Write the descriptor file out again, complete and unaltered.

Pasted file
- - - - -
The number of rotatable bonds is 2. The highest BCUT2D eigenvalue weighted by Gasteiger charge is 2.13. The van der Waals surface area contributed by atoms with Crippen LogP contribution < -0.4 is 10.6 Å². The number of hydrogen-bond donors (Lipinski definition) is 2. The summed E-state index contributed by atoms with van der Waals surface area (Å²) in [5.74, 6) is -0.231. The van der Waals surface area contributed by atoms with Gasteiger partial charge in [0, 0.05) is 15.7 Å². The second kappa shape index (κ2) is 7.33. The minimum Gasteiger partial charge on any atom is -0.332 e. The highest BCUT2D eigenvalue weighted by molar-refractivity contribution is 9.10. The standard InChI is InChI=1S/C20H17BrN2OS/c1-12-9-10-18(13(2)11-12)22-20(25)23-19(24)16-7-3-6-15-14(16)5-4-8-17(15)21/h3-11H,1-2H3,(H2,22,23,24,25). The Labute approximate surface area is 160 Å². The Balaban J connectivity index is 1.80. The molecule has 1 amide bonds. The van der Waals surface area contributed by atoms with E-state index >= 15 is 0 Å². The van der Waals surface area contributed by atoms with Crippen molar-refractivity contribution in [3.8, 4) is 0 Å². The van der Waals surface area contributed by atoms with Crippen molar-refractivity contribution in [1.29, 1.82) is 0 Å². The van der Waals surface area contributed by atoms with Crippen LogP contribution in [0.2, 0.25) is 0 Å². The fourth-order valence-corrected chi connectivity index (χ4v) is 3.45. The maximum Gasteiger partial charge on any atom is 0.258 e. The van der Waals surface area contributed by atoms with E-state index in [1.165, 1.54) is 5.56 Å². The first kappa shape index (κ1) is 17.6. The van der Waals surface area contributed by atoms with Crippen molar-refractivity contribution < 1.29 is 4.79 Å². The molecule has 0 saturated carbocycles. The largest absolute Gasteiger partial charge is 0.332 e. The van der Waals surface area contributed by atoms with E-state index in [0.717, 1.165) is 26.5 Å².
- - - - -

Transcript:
The number of rotatable bonds is 2. The highest BCUT2D eigenvalue weighted by Gasteiger charge is 2.13. The van der Waals surface area contributed by atoms with Crippen LogP contribution < -0.4 is 10.6 Å². The number of hydrogen-bond donors (Lipinski definition) is 2. The summed E-state index contributed by atoms with van der Waals surface area (Å²) in [5.74, 6) is -0.231. The van der Waals surface area contributed by atoms with Gasteiger partial charge in [0, 0.05) is 15.7 Å². The second kappa shape index (κ2) is 7.33. The minimum Gasteiger partial charge on any atom is -0.332 e. The highest BCUT2D eigenvalue weighted by molar-refractivity contribution is 9.10. The standard InChI is InChI=1S/C20H17BrN2OS/c1-12-9-10-18(13(2)11-12)22-20(25)23-19(24)16-7-3-6-15-14(16)5-4-8-17(15)21/h3-11H,1-2H3,(H2,22,23,24,25). The Labute approximate surface area is 160 Å². The Balaban J connectivity index is 1.80. The molecule has 1 amide bonds. The van der Waals surface area contributed by atoms with E-state index >= 15 is 0 Å². The van der Waals surface area contributed by atoms with Crippen molar-refractivity contribution in [3.8, 4) is 0 Å². The van der Waals surface area contributed by atoms with Crippen molar-refractivity contribution in [1.29, 1.82) is 0 Å². The van der Waals surface area contributed by atoms with Crippen LogP contribution in [0.2, 0.25) is 0 Å². The fourth-order valence-corrected chi connectivity index (χ4v) is 3.45. The maximum Gasteiger partial charge on any atom is 0.258 e. The van der Waals surface area contributed by atoms with E-state index in [1.165, 1.54) is 5.56 Å². The first kappa shape index (κ1) is 17.6. The van der Waals surface area contributed by atoms with Crippen molar-refractivity contribution < 1.29 is 4.79 Å². The molecule has 0 saturated carbocycles. The largest absolute Gasteiger partial charge is 0.332 e. The van der Waals surface area contributed by atoms with E-state index in [0.717, 1.165) is 26.5 Å².